From Paul Kelly:
In an exclusive interview, the departing US ambassador to Australia, John Berry, said foreign donations were illegal in America, and the US had been “surprised” by Chinese money power in this country and wanted Australia to resolve the issue.
“It is an entirely different matter when the government of China is able to directly funnel funds to political candidates to advance their national interests in your national campaign,” Mr Berry told The Australian.
“That, to us, is of concern. We cannot conceive of a case where a foreign donation from any government, friend or foe, would be considered legitimate in terms of that democracy.”
This is a clear critique of Australia’s donation law. It signals the extent to which the US has been stung by a series of revelations about Chinese financial support of Australian parties and politicians, culminating in the forced resignation of NSW senator Sam Dastyari from the Labor frontbench.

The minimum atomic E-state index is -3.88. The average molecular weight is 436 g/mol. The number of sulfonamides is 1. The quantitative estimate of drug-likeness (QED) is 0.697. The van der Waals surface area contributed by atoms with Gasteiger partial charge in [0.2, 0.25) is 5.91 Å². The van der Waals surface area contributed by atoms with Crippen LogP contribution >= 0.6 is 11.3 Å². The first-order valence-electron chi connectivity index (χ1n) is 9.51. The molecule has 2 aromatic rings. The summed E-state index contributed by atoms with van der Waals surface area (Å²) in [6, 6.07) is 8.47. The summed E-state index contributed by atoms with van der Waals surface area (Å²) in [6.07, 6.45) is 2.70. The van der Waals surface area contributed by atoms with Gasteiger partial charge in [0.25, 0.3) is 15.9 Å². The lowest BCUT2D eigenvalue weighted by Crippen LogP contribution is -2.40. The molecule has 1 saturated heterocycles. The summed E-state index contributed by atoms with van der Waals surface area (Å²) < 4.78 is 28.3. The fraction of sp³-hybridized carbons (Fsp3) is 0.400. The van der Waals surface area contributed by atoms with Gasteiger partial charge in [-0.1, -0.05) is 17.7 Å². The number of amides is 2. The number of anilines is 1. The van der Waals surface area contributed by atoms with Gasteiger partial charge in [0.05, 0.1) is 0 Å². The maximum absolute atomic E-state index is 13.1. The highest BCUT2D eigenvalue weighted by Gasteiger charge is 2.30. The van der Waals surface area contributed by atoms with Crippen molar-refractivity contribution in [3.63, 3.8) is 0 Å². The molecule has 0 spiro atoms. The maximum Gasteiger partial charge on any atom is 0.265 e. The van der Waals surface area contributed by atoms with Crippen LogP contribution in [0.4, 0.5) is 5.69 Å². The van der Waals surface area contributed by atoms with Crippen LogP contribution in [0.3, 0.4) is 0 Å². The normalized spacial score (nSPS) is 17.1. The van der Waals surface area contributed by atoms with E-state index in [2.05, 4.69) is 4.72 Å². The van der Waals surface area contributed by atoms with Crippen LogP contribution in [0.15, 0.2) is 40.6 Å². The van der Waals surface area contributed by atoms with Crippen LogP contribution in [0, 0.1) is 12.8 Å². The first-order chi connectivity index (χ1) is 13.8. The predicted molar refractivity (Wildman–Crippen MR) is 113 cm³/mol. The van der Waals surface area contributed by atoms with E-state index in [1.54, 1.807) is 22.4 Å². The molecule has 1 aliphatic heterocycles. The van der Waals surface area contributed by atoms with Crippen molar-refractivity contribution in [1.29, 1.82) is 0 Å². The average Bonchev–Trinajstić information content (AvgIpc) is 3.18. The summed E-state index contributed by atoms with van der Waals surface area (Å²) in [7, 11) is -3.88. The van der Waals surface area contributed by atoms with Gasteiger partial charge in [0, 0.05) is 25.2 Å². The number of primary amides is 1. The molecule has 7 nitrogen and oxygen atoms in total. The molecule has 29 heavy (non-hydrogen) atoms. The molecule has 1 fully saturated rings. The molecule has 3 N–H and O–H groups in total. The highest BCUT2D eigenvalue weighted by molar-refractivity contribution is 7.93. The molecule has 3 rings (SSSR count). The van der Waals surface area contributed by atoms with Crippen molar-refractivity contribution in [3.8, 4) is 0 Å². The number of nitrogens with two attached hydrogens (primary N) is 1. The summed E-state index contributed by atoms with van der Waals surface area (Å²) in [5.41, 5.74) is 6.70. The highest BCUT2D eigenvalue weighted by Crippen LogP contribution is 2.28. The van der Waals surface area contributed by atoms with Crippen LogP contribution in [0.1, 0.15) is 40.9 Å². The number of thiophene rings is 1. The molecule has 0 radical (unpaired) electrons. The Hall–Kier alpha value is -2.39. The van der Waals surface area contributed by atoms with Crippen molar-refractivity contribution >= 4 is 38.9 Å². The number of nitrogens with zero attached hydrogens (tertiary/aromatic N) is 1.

It is obvious that US concerns extend beyond Senator Dastyari. The implication in Mr Berry’s remarks is concern about the widespread and systemic application of Chinese finance in our politics. In this sense, the warning from the ambassador is unprecedented.
Pretty much. Banning foreign donations is step one in managing our great power relationships.
Step two is to release a new white paper on Chinese engagement that declares Australia China’s loyal partner in developing its economy and will provide free access to raw materials (including agriculture) but will not allow access to strategic assets in the national interest. It should also reconfirm Australia’s commitment to rules based diplomacy and freedom of navigation in the South China Sea.
Step three is to properly enforce foreign buying of real estate rules and to lower the immigration intake to historic norms while applying the Productivity Commission’s new recommendations on visas to ensure Chinese moral suasion over domestic wealth does not increase further.
Those three steps set up a manageable pathway between our two Great and Powerful friends.
Get on with it Do-nothing Malcolm and, while you’re at it, force Brian Wilson at FIRB to resign from the Carlyle Group.